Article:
A new report submitted to the United Nations Human Rights Commission on Monday called on the EU and other member states to ban racist political parties and crack down on neo-Nazism, especially in eastern Germany.
The rise of Germany's far-right NPD party has caused concern
In a 17-page report submitted to the 53-member commission currently in session in Geneva this week, Doudou Diene, a special investigator and former Senegalese diplomat, said that UN member states need to "to fight more effectively, and to prosecute, organisations which promote ideas based on the notion of racial superiority or hatred and organisations which commit or incite acts of violence," news agency Reuters reported. "Parties that make no secret of their racist, xenophobic or neo-Nazi leanings should be banned," he said.
The report on racism, xenophobia and discrimination placed a special focus on extreme right parties in eastern Germany, saying that it was "particularly worrying" that rightwing extremist parties such as the National Democratic Party (NPD) increased public support in recent state elections through racist slogans.
Also highlighting racist violence in Russia and elsewhere, the report called on the 25 "to take account of its ethnic, cultural and religious pluralism."
German Foreign Minister Joschka Fischer, visiting the commission Tuesday did not directly address the issue but said that "human rights violations in particular countries must be called so by name."
Harry's Nazi gaffe sparks uproar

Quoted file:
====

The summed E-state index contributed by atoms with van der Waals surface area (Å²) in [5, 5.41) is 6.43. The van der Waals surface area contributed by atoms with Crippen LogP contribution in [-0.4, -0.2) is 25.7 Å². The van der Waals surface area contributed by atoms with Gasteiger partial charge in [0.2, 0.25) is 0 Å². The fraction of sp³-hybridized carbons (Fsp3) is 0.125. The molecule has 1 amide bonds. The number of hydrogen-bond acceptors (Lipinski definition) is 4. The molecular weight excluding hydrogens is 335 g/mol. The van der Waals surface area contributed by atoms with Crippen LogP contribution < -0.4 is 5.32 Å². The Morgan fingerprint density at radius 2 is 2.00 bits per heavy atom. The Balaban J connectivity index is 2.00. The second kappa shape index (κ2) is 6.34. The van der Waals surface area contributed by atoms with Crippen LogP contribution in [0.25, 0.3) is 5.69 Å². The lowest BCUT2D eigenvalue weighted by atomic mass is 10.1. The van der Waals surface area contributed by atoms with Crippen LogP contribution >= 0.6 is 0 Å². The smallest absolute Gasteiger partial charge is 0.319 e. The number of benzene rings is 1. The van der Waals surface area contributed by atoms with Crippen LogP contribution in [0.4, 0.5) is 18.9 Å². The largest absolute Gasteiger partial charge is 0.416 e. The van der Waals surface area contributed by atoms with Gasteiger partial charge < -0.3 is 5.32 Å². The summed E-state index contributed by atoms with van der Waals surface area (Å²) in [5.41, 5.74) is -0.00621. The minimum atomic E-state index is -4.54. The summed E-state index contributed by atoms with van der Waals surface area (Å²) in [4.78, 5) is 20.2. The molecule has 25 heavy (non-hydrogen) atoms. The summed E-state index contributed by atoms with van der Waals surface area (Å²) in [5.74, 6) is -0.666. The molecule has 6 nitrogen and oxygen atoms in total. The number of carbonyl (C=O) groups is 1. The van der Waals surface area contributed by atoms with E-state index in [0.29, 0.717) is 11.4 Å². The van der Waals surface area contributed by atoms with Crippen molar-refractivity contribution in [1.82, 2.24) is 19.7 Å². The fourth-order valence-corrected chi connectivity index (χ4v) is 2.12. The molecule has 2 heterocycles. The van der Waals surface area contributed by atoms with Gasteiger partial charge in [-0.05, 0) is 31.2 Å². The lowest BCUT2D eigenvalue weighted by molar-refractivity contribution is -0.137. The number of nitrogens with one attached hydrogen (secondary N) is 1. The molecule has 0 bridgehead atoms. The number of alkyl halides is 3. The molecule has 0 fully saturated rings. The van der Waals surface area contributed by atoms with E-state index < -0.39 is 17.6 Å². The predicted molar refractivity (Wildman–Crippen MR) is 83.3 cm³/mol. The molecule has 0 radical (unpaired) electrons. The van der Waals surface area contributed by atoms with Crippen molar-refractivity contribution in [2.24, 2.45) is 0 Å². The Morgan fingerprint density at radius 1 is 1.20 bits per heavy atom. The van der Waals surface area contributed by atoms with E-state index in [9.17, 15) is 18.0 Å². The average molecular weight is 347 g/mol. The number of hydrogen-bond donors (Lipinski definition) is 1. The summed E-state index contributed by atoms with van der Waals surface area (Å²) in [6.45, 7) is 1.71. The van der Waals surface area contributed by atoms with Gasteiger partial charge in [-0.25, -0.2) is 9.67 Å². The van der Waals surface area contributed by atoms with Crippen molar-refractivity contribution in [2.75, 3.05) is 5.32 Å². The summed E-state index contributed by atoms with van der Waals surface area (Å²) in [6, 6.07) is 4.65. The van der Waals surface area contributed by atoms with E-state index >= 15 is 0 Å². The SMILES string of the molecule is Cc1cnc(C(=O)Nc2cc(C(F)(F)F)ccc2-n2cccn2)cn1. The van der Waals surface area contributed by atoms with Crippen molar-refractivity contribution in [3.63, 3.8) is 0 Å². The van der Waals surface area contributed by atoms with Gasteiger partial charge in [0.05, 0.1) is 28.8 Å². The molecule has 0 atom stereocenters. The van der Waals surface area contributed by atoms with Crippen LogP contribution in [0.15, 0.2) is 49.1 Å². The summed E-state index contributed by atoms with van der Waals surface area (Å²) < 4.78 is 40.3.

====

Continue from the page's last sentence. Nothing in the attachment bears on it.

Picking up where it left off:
A copy of tabloid 'The Sun', whose front page shows a picture of Britain's Prince Harry wearing a Nazi soldier's uniform to a fancy dress party.
The push to highlight racism follows increased attempts by EU member states to push for an EU-wide ban on neo-Nazi symbols after Prince Harry of England caused an uproar when appearing at a costume party in a Nazi uniform.
The initiative was squashed by Britain and Italy because of concerns that such a ban would limit the basic right of freedom of expression. But EU ministers did agree last month to reanimate a sleeping debate on regulating racism and xenophobia. In this case, Great Britain and Italy dropped up their blockade-like reaction. Among other things, the agreement would make it punishable by law to deny the Holocaust or other crimes against humanity.
Meanwhile, the German upper house of parliament passed legislation last week in another attempt to crack down on far right parties: the initiative seeks to curb neo-Nazi marches amid concerns the extreme-right will target celebrations to mark the end of the war in Europe.
Among some 6,000 sympathizers of the National Party of Germany (NPD) attended a neo-Nazi meeting in the eastern German city of Leipzig in 1998.
The far right, led by the NPD, is planning to march past the new Holocaust memorial in Berlin and to the Brandenburg Gate on May 8, the 60th anniversary of Germany's capitulation. Last month, 4,000 right-wing extremists rallied in Dresden on the 60th anniversary of the Allied bombing that devastated the city.